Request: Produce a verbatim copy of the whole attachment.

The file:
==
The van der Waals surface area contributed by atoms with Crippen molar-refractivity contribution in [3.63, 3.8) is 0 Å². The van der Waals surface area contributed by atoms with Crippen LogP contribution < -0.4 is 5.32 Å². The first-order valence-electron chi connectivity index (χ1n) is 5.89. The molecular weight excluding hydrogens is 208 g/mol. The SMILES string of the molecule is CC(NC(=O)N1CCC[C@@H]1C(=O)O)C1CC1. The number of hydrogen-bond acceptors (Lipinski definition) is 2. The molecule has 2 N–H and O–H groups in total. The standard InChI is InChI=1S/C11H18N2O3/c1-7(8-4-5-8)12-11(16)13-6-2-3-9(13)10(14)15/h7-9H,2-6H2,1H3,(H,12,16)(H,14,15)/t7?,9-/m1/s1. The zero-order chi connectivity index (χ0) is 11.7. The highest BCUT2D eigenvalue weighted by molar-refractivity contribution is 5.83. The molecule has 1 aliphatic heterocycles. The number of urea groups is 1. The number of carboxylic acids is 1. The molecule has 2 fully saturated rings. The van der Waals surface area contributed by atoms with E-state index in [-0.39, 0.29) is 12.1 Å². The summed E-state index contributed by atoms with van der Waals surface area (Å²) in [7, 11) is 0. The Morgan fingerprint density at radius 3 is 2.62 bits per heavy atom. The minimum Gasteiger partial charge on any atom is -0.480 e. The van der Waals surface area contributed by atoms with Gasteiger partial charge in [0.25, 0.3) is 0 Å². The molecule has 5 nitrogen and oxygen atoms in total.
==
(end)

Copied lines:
The van der Waals surface area contributed by atoms with Crippen molar-refractivity contribution in [3.63, 3.8) is 0 Å². The van der Waals surface area contributed by atoms with Crippen LogP contribution < -0.4 is 5.32 Å². The first-order valence-electron chi connectivity index (χ1n) is 5.89. The molecular weight excluding hydrogens is 208 g/mol. The SMILES string of the molecule is CC(NC(=O)N1CCC[C@@H]1C(=O)O)C1CC1. The number of hydrogen-bond acceptors (Lipinski definition) is 2. The molecule has 2 N–H and O–H groups in total. The standard InChI is InChI=1S/C11H18N2O3/c1-7(8-4-5-8)12-11(16)13-6-2-3-9(13)10(14)15/h7-9H,2-6H2,1H3,(H,12,16)(H,14,15)/t7?,9-/m1/s1. The zero-order chi connectivity index (χ0) is 11.7. The highest BCUT2D eigenvalue weighted by molar-refractivity contribution is 5.83. The molecule has 1 aliphatic heterocycles. The number of urea groups is 1. The number of carboxylic acids is 1. The molecule has 2 fully saturated rings. The van der Waals surface area contributed by atoms with E-state index in [-0.39, 0.29) is 12.1 Å². The summed E-state index contributed by atoms with van der Waals surface area (Å²) in [7, 11) is 0. The Morgan fingerprint density at radius 3 is 2.62 bits per heavy atom. The minimum Gasteiger partial charge on any atom is -0.480 e. The van der Waals surface area contributed by atoms with Gasteiger partial charge in [0.25, 0.3) is 0 Å². The molecule has 5 nitrogen and oxygen atoms in total.